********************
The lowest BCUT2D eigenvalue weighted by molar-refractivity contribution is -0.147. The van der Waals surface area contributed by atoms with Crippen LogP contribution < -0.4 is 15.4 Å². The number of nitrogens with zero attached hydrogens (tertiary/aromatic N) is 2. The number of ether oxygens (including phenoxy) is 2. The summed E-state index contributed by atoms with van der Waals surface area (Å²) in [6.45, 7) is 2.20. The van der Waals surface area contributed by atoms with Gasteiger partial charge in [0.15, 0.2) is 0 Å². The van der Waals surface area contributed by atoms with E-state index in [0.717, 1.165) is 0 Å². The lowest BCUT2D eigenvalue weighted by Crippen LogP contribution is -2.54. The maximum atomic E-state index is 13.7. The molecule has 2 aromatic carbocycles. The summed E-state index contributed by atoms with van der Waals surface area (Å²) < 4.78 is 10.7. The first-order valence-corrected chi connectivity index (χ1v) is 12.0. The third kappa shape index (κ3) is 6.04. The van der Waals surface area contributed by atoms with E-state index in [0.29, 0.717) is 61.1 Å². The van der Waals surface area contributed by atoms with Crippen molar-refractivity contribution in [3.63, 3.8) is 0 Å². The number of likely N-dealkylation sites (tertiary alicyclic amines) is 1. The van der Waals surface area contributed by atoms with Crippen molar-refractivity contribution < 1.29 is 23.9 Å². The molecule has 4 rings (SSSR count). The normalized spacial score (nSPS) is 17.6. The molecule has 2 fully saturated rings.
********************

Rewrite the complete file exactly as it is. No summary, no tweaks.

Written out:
The lowest BCUT2D eigenvalue weighted by molar-refractivity contribution is -0.147. The van der Waals surface area contributed by atoms with Crippen LogP contribution < -0.4 is 15.4 Å². The number of nitrogens with zero attached hydrogens (tertiary/aromatic N) is 2. The number of ether oxygens (including phenoxy) is 2. The summed E-state index contributed by atoms with van der Waals surface area (Å²) in [6.45, 7) is 2.20. The van der Waals surface area contributed by atoms with Gasteiger partial charge in [0.15, 0.2) is 0 Å². The van der Waals surface area contributed by atoms with E-state index in [0.717, 1.165) is 0 Å². The lowest BCUT2D eigenvalue weighted by Crippen LogP contribution is -2.54. The maximum atomic E-state index is 13.7. The molecule has 2 aromatic carbocycles. The summed E-state index contributed by atoms with van der Waals surface area (Å²) < 4.78 is 10.7. The first-order valence-corrected chi connectivity index (χ1v) is 12.0. The third kappa shape index (κ3) is 6.04. The van der Waals surface area contributed by atoms with E-state index in [0.29, 0.717) is 61.1 Å². The van der Waals surface area contributed by atoms with Crippen molar-refractivity contribution in [3.63, 3.8) is 0 Å². The number of likely N-dealkylation sites (tertiary alicyclic amines) is 1. The van der Waals surface area contributed by atoms with Crippen molar-refractivity contribution < 1.29 is 23.9 Å². The molecule has 4 rings (SSSR count). The normalized spacial score (nSPS) is 17.6. The molecule has 2 fully saturated rings.